AS a mother of a two-year-old daughter, Forest Lake's Bobbi-Lea Saul knows only too well the cost of raising children.
Considering clothes, health care, baby gear, child care and other essentials, Mrs Saul said the price tag of bringing a new life into the world could be enormous.
Which is why she said some families may be concerned about Treasurer Wayne Swan's announcement last week of cuts to the baby bonus from $5000 to $3000 for second and subsequent births.
Cuts were made to help pay for a collapse in government revenue and mining tax and a $1 billion blow-out in asylum seeker costs.
Mrs Saul, who will have her second child in January, said the cuts could make the idea of having a second child less attractive.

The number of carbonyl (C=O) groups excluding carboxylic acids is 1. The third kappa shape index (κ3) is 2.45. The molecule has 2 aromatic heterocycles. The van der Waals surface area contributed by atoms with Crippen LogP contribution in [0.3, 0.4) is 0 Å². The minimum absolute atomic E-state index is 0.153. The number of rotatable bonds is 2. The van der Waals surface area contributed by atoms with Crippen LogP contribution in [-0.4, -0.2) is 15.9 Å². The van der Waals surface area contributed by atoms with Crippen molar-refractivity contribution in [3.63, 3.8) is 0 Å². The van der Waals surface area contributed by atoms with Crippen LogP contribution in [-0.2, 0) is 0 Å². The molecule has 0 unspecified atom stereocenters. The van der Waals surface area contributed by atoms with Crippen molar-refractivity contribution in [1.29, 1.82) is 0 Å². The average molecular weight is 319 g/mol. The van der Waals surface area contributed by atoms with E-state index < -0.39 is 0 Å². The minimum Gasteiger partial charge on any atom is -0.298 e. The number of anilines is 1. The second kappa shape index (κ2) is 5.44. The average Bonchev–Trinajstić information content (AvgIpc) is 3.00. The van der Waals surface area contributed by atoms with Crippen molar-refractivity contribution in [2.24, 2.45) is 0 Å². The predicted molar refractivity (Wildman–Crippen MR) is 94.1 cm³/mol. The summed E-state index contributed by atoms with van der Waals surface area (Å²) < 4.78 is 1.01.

"A few families may struggle as a result of the more children they have," she said.
"These days you need two wages to survive, and the cost of living and child care is getting higher."
Families Minister Jenny Macklin said the change recognised that families bought big-ticket nursery items when their first child was born, and tended to reuse them for their younger children.
Ms Macklin said the expensive items such as the cot, pram, change table and baby capsule were generally reused for younger siblings.
But Mrs Saul, who is expecting a boy, said she would have to purchase more items that were gender specific.
"At the moment I have all girls' stuff that I won't be able to reuse for my second child," she said.
"And there is still always expenses like nappies...and taking time off work."
Mrs Saul said a more appealing option to her than the baby bonus was Parental Leave Pay.
The scheme allows eligible working parents to claim up to an 18-week payment at the rate of the national minimum wage.
Changes to the baby bonus will take effect on July 1, 2013.
It is expected to save $461 million over three years, including $169 million in 2013/14.